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EXPERT REACTION: NT to be first jurisdiction in Australia with minimum floor price on alcohol

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It has just been reported that The Northern Territory will become the first Australian jurisdiction to put a floor price on alcohol. The NT Government says that it would implement a minimum $1.30 floor price per standard drink for all alcoholic beverages. Aussie experts react to the story below.

Organisation/s: Menzies Institute for Medical Research, Curtin University, The University of Queensland

Expert Reaction

These comments have been collated by the Science Media Centre to provide a variety of expert perspectives on this issue. Feel free to use these quotes in your stories. Views expressed are the personal opinions of the experts named. They do not represent the views of the SMC or any other organisation unless specifically stated.

Professor Jake Najman is from QADREC, School of Population Health and School of Social Sciences, at The University of Queensland

The University of Queensland Drug and Alcohol Research and Education Centre welcome this news. It’s a major move forward and sets the context for other states to follow.
 
Recently FARE ranked the NT as having the worst alcohol legislation in Australia, which together with the highest rates of individual alcohol consumption placed the NT at the bottom of Australian’s jurisdictions. In one legislative move the NT has leapt over all other states to deal with one of the largest problems we confront in the field, the massive discounting of alcohol.

This legislation will particularly affect heavy drinkers of cheap wines…a target group with the worst alcohol-related health.

Last updated: 27 Feb 2018 5:57pm
Professor James Smith is a Father Frank Flynn Fellow and Professor of Harm Minimisation at Menzies School of Health Research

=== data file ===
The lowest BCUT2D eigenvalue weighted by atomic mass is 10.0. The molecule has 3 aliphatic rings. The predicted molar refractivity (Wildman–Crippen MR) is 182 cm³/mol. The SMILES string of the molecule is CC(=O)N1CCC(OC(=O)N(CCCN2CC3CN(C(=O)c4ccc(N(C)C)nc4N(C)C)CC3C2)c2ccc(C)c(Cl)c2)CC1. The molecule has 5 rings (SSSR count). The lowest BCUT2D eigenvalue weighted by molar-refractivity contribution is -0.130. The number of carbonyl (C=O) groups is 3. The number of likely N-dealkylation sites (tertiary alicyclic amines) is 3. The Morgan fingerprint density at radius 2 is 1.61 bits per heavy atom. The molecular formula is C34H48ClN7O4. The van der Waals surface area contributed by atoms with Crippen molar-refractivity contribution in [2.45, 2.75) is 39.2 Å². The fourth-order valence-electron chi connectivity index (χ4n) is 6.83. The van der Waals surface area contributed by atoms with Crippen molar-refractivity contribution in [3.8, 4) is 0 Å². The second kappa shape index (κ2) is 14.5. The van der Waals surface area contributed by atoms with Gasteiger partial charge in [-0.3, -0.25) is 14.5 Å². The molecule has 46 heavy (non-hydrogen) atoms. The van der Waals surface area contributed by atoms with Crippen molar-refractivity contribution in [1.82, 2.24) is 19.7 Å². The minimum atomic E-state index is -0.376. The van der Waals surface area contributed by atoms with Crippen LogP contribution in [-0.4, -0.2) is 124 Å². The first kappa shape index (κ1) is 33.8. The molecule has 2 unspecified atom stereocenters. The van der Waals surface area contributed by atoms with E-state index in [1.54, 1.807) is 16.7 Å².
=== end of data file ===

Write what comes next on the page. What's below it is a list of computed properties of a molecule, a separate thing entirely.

Evidence is clear that reducing access to alcohol is an important harm minimisation strategy. A minimum floor price on alcohol is one evidence-based strategy, among a suite options, that can help to minimise the costs and harms of alcohol in Northern Territory.

What is impressive about the NT Government’s response to the recent NT Alcohol Policies and Legislation Review is its commitment to a whole-of-government approach to tackle the harms of alcohol.

The NT Government Alcohol Harm Minimisation Action Plan 2018-2019 clearly outlines that action on social determinants of health is a priority, alongside a review of the NT Liquor Act.

This will complement the implementation of multiple harm minimisation strategies, including investments in research, evaluation and community education. It is this broader understanding of alcohol harm minimisation that has the greatest potential to improve health outcomes of Territorians, if implemented effectively.

Last updated: 27 Feb 2018 5:54pm
Julia Stafford is Executive Officer of the McCusker Centre for Action on Alcohol and Youth at Curtin University

There is real momentum for minimum pricing policies in many parts of the world, and for good reason. Evidence shows minimum alcohol pricing can reduce drinking and harms from alcohol, and is particularly targeted towards the heaviest drinkers.

Canada, some Eastern European countries, and several US states already set some form of minimum price on alcohol. Scotland will introduce minimum pricing in 2018 and other areas of the UK are expected to follow.

Within Australia, it is very encouraging that the Northern Territory Government is moving ahead with a floor price, and it’s also being actively considered in Western Australia.
 
As the price of alcohol increases, drinking reduces, including for heavy drinkers. Minimum pricing is expected to have the greatest impact on heavy drinkers because heavier drinkers tend to buy cheaper alcohol, and more of it, compared to lighter drinkers.

Moderate drinkers will only be minimally, if at all, affected by a minimum price. Young people are particularly sensitive to the price of alcohol, so price controls, such as minimum pricing, are likely to contribute to preventing harm from alcohol among young people as well as the broader community.
 
Lower-income groups experience more harms from drinking than higher-income groups. Therefore, low-income groups are likely to experience a greater reduction in alcohol-related harms as a result of reduced alcohol use due to minimum pricing compared to other income groups.

Last updated: 27 Feb 2018 5:52pm

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